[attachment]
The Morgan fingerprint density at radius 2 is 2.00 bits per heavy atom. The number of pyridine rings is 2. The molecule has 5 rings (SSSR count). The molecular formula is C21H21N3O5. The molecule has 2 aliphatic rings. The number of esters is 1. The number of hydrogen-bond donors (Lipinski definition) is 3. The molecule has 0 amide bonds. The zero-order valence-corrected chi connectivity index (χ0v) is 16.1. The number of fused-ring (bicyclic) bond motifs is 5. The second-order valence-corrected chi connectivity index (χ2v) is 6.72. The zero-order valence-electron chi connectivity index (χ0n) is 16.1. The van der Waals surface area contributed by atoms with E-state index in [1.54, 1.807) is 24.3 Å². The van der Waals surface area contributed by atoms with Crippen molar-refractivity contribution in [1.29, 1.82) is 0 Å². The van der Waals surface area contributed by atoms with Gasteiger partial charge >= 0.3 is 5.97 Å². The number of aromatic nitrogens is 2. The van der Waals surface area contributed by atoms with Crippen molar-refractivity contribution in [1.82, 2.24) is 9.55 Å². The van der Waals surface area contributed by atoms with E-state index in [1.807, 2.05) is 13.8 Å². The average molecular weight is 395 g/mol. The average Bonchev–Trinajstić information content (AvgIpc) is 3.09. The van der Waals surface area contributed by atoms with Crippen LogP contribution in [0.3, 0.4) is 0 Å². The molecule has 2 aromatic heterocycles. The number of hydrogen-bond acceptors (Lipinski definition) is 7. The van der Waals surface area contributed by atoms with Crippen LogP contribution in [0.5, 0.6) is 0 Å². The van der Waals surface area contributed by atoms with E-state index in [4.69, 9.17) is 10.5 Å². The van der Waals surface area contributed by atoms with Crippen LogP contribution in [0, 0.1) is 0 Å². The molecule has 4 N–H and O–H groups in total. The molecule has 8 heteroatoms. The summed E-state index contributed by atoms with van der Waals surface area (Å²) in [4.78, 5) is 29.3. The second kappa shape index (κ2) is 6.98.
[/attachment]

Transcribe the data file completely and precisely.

The Morgan fingerprint density at radius 2 is 2.00 bits per heavy atom. The number of pyridine rings is 2. The molecule has 5 rings (SSSR count). The molecular formula is C21H21N3O5. The molecule has 2 aliphatic rings. The number of esters is 1. The number of hydrogen-bond donors (Lipinski definition) is 3. The molecule has 0 amide bonds. The zero-order valence-corrected chi connectivity index (χ0v) is 16.1. The number of fused-ring (bicyclic) bond motifs is 5. The second-order valence-corrected chi connectivity index (χ2v) is 6.72. The zero-order valence-electron chi connectivity index (χ0n) is 16.1. The van der Waals surface area contributed by atoms with E-state index in [1.54, 1.807) is 24.3 Å². The van der Waals surface area contributed by atoms with Crippen molar-refractivity contribution in [1.29, 1.82) is 0 Å². The van der Waals surface area contributed by atoms with Gasteiger partial charge >= 0.3 is 5.97 Å². The number of aromatic nitrogens is 2. The van der Waals surface area contributed by atoms with Crippen molar-refractivity contribution in [1.82, 2.24) is 9.55 Å². The van der Waals surface area contributed by atoms with E-state index in [1.807, 2.05) is 13.8 Å². The average molecular weight is 395 g/mol. The average Bonchev–Trinajstić information content (AvgIpc) is 3.09. The van der Waals surface area contributed by atoms with Crippen LogP contribution in [0.3, 0.4) is 0 Å². The molecule has 2 aromatic heterocycles. The number of hydrogen-bond acceptors (Lipinski definition) is 7. The van der Waals surface area contributed by atoms with Crippen LogP contribution in [0.5, 0.6) is 0 Å². The van der Waals surface area contributed by atoms with E-state index in [4.69, 9.17) is 10.5 Å². The van der Waals surface area contributed by atoms with Crippen LogP contribution in [0, 0.1) is 0 Å². The molecule has 4 N–H and O–H groups in total. The molecule has 8 heteroatoms. The summed E-state index contributed by atoms with van der Waals surface area (Å²) in [4.78, 5) is 29.3. The second kappa shape index (κ2) is 6.98.